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Zucker's Bond, Family's Love Looks To Leave Legacy

by Evan Sporer / Minnesota Wild

MINNEAPOLIS – Dana Helstrom has shared plenty of stories with Minnesota Wild forward Jason Zucker about her son, Tucker, but had (at least) one more Zucker had not heard.

Standing in front of a packed room of local celebrities and event-goers on Thursday night - some of whom had met Dana's son and all of whom had fallen in love with him, Dana recalled the first day Zucker and Tucker met.

That night, Dana was putting Tucker to bed. He had finally met his idol, his interest in Zucker ignited by the five letters that separated them in name.

T—U—V—W—X—Y—Z.

So as Dana tucked in Tucker, who was battling osteosarcoma, an aggressive and rare form of bone cancer, he had something to tell her before she pulled the sheets tight, and turned off the lights.

"I guess there's one good thing about cancer," Tucker told Dana. "I got to meet my hero."

Dana shared this memory and other stories of her son's journey at a charity benefit for her family and for the University of Minnesota Masonic Children's Hospital, hosted by Zucker and his fiancée, Carly Aplin, Thursday night in Downtown Minneapolis.

In December, Zucker and Tucker met at Masonic Children's when the Wild players visited the hospital and, by chance, Zucker ended up stopping in Tucker's room.

Over the next eight months, the two would cultivate a relationship, along with Aplin, and the rest of Tucker's family that no one could have envisioned.

On July 2, Tucker lost his battle with osteosarcoma. He was nine years old.

"It's a blessing for me to be able to have this relationship with Tucker and his family," Zucker said. "Obviously it was terrible that he passed away, and we'll miss him dearly, but I'll never forget him. We're always going to be friends with that family — they're great — and it's been a true friendship. It was no longer a hospital visit."

Team Tucker's Locker

Those close to Tucker were always amazed by the demeanor and perspective shown by a nine-year-old as he faced the kind of adversity he was dealt.

"Dana said that if Tucker would have lived he would have gone back to Masonic, and he would have given back to other kids there," Aplin said.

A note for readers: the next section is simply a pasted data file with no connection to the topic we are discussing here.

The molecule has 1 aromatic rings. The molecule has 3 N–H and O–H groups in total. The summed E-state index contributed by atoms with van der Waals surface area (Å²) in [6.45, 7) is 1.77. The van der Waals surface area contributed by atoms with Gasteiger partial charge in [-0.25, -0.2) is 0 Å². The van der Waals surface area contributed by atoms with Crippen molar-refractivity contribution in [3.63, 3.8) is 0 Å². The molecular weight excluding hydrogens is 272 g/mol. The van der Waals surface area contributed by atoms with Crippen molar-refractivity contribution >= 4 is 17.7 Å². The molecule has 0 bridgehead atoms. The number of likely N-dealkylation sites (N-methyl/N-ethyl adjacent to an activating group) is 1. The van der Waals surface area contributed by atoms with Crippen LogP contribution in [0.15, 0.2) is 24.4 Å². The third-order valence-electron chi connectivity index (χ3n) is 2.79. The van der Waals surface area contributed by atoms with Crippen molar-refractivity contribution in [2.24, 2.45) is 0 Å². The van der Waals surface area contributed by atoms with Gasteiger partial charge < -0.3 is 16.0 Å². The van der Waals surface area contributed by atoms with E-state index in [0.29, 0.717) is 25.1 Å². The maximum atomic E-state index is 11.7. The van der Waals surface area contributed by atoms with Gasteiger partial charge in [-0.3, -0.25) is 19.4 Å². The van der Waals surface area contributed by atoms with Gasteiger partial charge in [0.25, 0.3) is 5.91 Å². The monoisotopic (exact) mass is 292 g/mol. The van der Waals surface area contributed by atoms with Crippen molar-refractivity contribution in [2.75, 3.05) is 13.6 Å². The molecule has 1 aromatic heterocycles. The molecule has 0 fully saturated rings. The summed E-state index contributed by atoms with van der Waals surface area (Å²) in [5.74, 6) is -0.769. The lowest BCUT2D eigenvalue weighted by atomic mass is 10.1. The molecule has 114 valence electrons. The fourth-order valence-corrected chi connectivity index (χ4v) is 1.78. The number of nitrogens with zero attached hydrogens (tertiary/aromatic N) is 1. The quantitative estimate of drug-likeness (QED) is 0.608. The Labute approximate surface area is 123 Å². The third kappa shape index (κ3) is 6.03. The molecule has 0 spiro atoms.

In creating a legacy in Tucker's name, Zucker, Aplin, and Tucker's family have tried to stay as true as possible to that sentiment. With the help of Minnesota Vikings tight end Kyle Rudolph, an area, 'Team Tucker's Locker' will be added to the 2,500 square foot patient family centered space Rudolph is helping to build at Masonic.

"This whole thing is about Tucker's legacy, and to leave his legacy at the hospital, and make sure that he has the ability, like he wanted, to give back to the hospital, and give back to the community, and be able to give kids like him the opportunity to have fun in the hospital, any chance they get," Zucker said. "Whether it's five minutes or five hours, to give them that opportunity is the opportunity he wanted to leave, and his family wanted to leave."

Dana was constantly surprised and in awe by the maturity her son showed.

"The last time I gave him a bath, and I scrubbed on all of his scars, lightly, I said, 'Tucker, I wish mommy could have gone through this for you,'" she said. "And instantly he responded, 'Mom, I wish no one had to go through this.'"

There was another time when Tucker wanted to give his new best friend a gift.


"And not just a 'thank you' card," Dana said, "so he made a mug for him."

Zucker would come to visit Tucker, and always bring some sort of beverage, so, Tucker wanted him to have something a bit more personal.

"And I said, 'Tucker, there's a spot for text, what message do you want to give Jason?'" Dana said. "And I will be completely honest: I was going to doctor it. I'm an English teacher, I was going to make it really powerful, but I just wanted his essence.

"And he said, 'Well, just put on there, 'Thank you for being the best role model that I can look up to for the rest of my life, and being one of my best friends.' And I thought, 'Oh my god. How does my nine-year-old know that Jason is a role model?'

"He just saw the big picture, and he saw deeper than a nine-year-old thinks."

Zucker and Aplin opened the gift and cried. It wasn't the first, and wasn't the last time Tucker moved them to tears.

"I never thought that I would have this type of relationship with Tucker, or any kid in his situation because that's not something you seek out," Zucker said. "You don't plan to make friends with a kid in the hospital. It just kind of happened, and we got drawn to him very quickly, and it was something that we'll definitely never forget."

Likewise, Tucker provided perspective for Zucker. This past season was, perhaps, the toughest on-ice for Zucker of his career. His numbers dipped: twice he was a healthy scratch. But visiting Tucker illuminated the bigger picture for Zucker and Aplin.

"He could say, 'Hockey is a game,'" Aplin said. "It's his career, but it's still just a game when there's a boy battling cancer at a hospital, and a family battling cancer.

"It puts that tough year in perspective, and Tucker reminded him of that."

There was another surprise on Thursday, in the form of one of Tucker's friends, Cole Jerspeth. A few weeks prior to his diagnosis, Tucker attended his first Wild game, on his ninth birthday, with Cole.

In about a month, Cole will be competing in a kid's triathlon in Chanhassen in honor of Tucker. He had a goal of fundraising $500.

But in the middle of Zucker and Aplin introducing the night, they called Cole up to the front of the crowd. Zucker told Cole's story, and then surprised him with a $500 check.

As Zucker handed Cole a white envelope, his emotions overflowed, as he buried his face under the lapel of his jacket. Zucker embraced him, and then Aplin.

"That's a special child," Carly said into the microphone, as Cole retreated into the crowd, back to his father.